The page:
Red electric beetle

At the recent Australian Electric Vehicle Association exhibition in Brisbane you could barely miss it; in-between the glamorous Jaguar I-Pace and a Tesla Model S was a bright red VW beetle – a 1964 version, and fully electric.

Australians have been struggling to get their hands on an affordable electric vehicles. The Tesla and BMWs have been pricey, and to get hold of a new Nissan Leaf has virtually meant having to get the sales person into a headlock to convince him or her to sell it to you.

As a result, many enthusiasts have taken matters into their own hands. Conversions are a rapidly growing trend (and for some an emerging business), and EV enthusiast and clean energy entrepreneur Nick Lake has been bitten by the bug.

He was in Shanghai, reading the Wall Street Journal of all things, and saw a story about a guy who had converted an old VW. He decided he wanted to do the same, got hold of a bright red Volkswagen Beetle, and set about the task.

Lake lives in the Northern Rivers region of NSW, with plenty of acres, 13.5kW of rooftop solar and 60kWh of battery storage. He’s not (yet) off grid, but is largely self-sufficient.

“Transport is a big carbon emitter,” says Lake, who has also helped pioneer the EnergyLab program that is nurturing clean-tech ideas, including some relating to EVs and new mobility business models.

“I thought about it for years. I believe we need to have fossil free transport and I wanted to go electric. But outside of Tesla there were not many options.

“So “I thought ‘why not do a bug?’. I bought one, took the motor out, imported some batteries from China and put in a new electric motor.”

Well, it wasn’t quite as easy as that.  But it was mostly fun, doing it in his spare time, on the weekend with friends, and occasionally getting some help from experienced conversion experts, such as James Pauly from Traction EV in Brisbane.

After spending about $30,000, the electric red bug is complete. It has a 22kWh battery and a range of 130km – about the same range as the first Nissan Leaf.

And it is an unbelievably good drive. (Lake drove me and The Driven contributor Bridie Schmidt to the EV conference from the Tweed. We got there with a few kilometers to spare!)

“It’s got everything but the noise. Better speed, better acceleration, lower maintenance,” Lake says.

“And the kids love it. I take them to school, all their friends gather around and I feel like it’s an education piece.

“It’s an awesome conversation starter. The look of it attracts attention, and there’s no dak dak dak of the engine.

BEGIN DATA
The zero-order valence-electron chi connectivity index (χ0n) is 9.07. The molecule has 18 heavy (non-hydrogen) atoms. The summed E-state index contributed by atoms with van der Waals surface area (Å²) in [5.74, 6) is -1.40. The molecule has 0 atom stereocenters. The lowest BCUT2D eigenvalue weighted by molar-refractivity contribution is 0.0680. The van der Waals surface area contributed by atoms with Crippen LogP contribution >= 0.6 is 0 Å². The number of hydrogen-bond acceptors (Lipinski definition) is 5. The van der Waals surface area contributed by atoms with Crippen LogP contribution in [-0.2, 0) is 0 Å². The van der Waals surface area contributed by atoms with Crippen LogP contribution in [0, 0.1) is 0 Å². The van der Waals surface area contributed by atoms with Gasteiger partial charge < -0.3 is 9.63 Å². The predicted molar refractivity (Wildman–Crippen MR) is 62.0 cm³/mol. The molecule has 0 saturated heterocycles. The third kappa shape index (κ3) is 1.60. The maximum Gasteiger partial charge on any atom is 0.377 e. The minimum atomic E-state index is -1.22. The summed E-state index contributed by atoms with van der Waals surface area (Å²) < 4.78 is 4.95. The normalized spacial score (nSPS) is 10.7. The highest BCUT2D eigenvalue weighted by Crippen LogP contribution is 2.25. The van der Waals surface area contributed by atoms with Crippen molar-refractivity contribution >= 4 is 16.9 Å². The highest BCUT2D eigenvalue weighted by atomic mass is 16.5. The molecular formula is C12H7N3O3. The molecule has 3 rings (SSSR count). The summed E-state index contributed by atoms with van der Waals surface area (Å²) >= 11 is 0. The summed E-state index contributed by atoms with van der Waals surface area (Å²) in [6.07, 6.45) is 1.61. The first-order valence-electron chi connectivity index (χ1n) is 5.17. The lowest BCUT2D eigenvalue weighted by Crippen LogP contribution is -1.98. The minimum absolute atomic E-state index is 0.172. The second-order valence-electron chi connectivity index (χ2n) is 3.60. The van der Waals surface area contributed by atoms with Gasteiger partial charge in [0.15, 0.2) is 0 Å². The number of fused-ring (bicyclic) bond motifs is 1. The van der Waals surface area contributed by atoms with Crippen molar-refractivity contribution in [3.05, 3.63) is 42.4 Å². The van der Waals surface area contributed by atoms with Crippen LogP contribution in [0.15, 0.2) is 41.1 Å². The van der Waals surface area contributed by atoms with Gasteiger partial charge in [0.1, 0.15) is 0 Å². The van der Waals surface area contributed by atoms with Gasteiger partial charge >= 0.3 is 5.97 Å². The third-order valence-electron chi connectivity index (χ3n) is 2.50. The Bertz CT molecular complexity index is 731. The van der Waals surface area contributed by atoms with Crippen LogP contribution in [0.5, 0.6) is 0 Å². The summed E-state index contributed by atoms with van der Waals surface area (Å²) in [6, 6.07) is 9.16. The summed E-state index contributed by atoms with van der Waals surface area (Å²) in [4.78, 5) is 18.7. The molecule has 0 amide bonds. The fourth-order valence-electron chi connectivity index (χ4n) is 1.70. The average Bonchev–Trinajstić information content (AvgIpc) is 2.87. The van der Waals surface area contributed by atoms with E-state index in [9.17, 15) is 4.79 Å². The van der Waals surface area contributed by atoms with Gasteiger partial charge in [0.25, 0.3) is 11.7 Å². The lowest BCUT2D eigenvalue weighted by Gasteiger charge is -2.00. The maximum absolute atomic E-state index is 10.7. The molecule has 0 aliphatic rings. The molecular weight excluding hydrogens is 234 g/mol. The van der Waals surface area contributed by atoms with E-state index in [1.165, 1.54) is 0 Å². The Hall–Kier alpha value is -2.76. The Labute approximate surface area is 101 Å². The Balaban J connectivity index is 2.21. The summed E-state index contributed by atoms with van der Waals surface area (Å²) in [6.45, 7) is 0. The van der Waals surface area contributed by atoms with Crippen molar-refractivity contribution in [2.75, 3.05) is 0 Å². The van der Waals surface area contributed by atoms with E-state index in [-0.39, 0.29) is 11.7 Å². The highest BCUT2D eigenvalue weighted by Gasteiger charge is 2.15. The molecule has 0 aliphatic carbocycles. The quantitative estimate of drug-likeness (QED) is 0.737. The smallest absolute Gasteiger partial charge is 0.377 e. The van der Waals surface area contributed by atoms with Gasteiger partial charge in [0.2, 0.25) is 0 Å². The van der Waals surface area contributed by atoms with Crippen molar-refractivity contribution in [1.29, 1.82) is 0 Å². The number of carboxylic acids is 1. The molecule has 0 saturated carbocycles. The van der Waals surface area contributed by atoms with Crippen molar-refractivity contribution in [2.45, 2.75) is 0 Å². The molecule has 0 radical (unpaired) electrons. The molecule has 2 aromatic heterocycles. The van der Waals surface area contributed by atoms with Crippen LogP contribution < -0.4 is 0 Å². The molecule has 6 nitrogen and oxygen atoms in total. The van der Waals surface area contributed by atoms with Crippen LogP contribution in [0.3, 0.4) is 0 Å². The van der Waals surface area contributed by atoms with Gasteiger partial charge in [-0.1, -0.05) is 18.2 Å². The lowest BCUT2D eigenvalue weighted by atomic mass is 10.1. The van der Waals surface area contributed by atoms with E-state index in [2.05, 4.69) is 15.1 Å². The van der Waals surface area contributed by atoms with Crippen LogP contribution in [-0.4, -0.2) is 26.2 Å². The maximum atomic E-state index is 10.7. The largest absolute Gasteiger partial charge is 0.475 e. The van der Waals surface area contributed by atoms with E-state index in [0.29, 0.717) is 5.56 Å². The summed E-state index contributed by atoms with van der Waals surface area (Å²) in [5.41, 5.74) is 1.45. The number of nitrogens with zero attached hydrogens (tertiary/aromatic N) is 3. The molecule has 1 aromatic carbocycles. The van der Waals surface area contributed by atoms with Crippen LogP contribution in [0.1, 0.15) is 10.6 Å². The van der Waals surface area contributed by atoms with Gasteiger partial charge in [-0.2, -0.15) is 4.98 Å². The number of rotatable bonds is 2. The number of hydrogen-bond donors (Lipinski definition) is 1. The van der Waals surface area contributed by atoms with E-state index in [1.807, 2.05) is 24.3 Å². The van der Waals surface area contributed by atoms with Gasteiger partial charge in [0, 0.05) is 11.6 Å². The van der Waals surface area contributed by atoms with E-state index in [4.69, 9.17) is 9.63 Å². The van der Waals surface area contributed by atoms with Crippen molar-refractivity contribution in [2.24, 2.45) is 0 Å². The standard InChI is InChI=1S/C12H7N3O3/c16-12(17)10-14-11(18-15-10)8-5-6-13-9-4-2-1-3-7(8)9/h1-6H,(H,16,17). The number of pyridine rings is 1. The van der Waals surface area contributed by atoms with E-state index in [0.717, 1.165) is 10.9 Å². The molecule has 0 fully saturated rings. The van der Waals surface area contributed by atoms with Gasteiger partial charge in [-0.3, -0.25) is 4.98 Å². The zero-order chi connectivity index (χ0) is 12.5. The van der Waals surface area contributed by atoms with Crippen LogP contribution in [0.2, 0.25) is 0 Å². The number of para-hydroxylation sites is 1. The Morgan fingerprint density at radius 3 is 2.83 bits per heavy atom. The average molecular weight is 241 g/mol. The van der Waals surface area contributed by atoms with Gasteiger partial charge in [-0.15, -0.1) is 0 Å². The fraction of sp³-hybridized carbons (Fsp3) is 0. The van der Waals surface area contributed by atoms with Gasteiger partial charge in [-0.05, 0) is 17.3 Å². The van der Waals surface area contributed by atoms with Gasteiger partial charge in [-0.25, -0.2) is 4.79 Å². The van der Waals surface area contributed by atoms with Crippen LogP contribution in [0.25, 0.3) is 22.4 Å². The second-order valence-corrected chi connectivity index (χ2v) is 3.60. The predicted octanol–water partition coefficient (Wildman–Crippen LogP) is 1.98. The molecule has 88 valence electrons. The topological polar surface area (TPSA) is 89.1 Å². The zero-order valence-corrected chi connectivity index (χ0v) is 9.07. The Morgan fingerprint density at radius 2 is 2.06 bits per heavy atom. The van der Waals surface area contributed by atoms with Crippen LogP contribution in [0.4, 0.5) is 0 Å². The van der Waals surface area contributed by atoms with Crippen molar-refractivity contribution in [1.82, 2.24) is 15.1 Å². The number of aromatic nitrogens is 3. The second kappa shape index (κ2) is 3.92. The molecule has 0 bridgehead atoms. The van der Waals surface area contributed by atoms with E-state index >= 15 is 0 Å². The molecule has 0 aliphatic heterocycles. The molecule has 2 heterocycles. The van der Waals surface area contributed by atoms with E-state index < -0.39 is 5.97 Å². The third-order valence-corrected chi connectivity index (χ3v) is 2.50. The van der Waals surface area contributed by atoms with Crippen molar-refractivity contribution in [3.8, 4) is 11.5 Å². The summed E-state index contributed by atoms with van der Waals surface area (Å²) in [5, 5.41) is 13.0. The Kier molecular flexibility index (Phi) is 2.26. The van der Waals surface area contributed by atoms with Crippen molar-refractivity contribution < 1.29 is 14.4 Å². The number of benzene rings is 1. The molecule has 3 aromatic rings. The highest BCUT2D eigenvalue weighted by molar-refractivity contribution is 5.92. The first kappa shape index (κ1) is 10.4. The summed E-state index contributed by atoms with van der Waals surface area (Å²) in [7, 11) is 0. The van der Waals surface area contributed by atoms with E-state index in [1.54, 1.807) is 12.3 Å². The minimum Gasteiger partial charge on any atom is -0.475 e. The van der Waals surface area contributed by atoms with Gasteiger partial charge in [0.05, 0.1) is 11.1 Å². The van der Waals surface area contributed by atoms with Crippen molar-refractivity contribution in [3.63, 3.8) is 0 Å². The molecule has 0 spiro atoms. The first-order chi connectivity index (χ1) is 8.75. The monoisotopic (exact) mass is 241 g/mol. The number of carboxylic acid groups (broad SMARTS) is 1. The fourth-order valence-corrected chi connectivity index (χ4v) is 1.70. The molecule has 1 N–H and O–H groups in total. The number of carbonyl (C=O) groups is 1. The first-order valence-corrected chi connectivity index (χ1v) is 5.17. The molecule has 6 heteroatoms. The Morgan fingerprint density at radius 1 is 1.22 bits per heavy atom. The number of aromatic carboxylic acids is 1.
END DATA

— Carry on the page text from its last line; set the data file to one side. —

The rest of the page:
“For me, this is giving a classic car a new lease of life. It retains its embodied energy and will carry it for another 50 years.

“The whole beauty of converting an old car is that it becomes essentially maintenance free, it’s more fun to drive, there’s more power, greater acceleration, and it’s cheaper to run.”

Lake uses the car mostly to run around the Northern Rivers, to the office in Byron, to the school near Lismore, and shopping and sporting runs.

He charges it every second day – the charging is slow, but he can do it overnight, and it’s emissions free given the amount of solar and battery storage he has at his home.

Any shortfalls?

Yes, once. Lake was driving back from Brisbane and his gauge was not properly synchronised. He came to a stop 7km short of home in the middle of the night, and had no choice but to walk the rest of the way.

“You only do that once,” he says.

But Lake won’t stop with a bright red electric bug. His next project is converting a 1950s-era Porsche 356 – the model made famous by James Dean.

“It’s super cool. It has a similar engine to the VW, and you can use exactly the same EV motor,” Lake says. “But they are as cute as.”

Postscript: The electric red bug is for sale! You can either come through his Mr 10%, which is us, or contact him directly at Energy Lab.

You can also listen to my interview with Lake, in situ in the EV, in the latest episode of The Driven podcast.

And here’s a video featuring EV Traction’s James Pauly and some more details about this electric red bug that also may interest https://www.youtube.com/watch?v=p2JK9mwcdLQ.

Giles Parkinson

Giles Parkinson is founder and editor of www.TheDriven.io, and also edits and founded RenewEconomy.com.au and OneStepOffTheGrid.com.au. He has been a journalist for 35 years and is a former business and deputy editor of the Australian Financial Review.

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